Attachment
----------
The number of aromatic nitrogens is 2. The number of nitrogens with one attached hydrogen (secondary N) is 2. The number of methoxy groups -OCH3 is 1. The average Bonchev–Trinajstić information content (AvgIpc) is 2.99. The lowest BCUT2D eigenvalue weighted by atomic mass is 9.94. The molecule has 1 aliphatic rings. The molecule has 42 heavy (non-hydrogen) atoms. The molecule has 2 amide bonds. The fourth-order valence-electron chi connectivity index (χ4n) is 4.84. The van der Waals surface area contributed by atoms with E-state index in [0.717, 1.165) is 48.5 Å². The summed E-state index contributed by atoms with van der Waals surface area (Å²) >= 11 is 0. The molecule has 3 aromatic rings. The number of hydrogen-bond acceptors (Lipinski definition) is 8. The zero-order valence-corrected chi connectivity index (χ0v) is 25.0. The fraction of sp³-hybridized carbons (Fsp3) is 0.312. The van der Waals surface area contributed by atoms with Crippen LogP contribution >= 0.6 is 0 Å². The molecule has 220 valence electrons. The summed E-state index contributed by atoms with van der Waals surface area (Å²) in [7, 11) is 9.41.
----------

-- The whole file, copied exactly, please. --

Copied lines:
The number of aromatic nitrogens is 2. The number of nitrogens with one attached hydrogen (secondary N) is 2. The number of methoxy groups -OCH3 is 1. The average Bonchev–Trinajstić information content (AvgIpc) is 2.99. The lowest BCUT2D eigenvalue weighted by atomic mass is 9.94. The molecule has 1 aliphatic rings. The molecule has 42 heavy (non-hydrogen) atoms. The molecule has 2 amide bonds. The fourth-order valence-electron chi connectivity index (χ4n) is 4.84. The van der Waals surface area contributed by atoms with E-state index in [0.717, 1.165) is 48.5 Å². The summed E-state index contributed by atoms with van der Waals surface area (Å²) >= 11 is 0. The molecule has 3 aromatic rings. The number of hydrogen-bond acceptors (Lipinski definition) is 8. The zero-order valence-corrected chi connectivity index (χ0v) is 25.0. The fraction of sp³-hybridized carbons (Fsp3) is 0.312. The van der Waals surface area contributed by atoms with Crippen LogP contribution >= 0.6 is 0 Å². The molecule has 220 valence electrons. The summed E-state index contributed by atoms with van der Waals surface area (Å²) in [7, 11) is 9.41.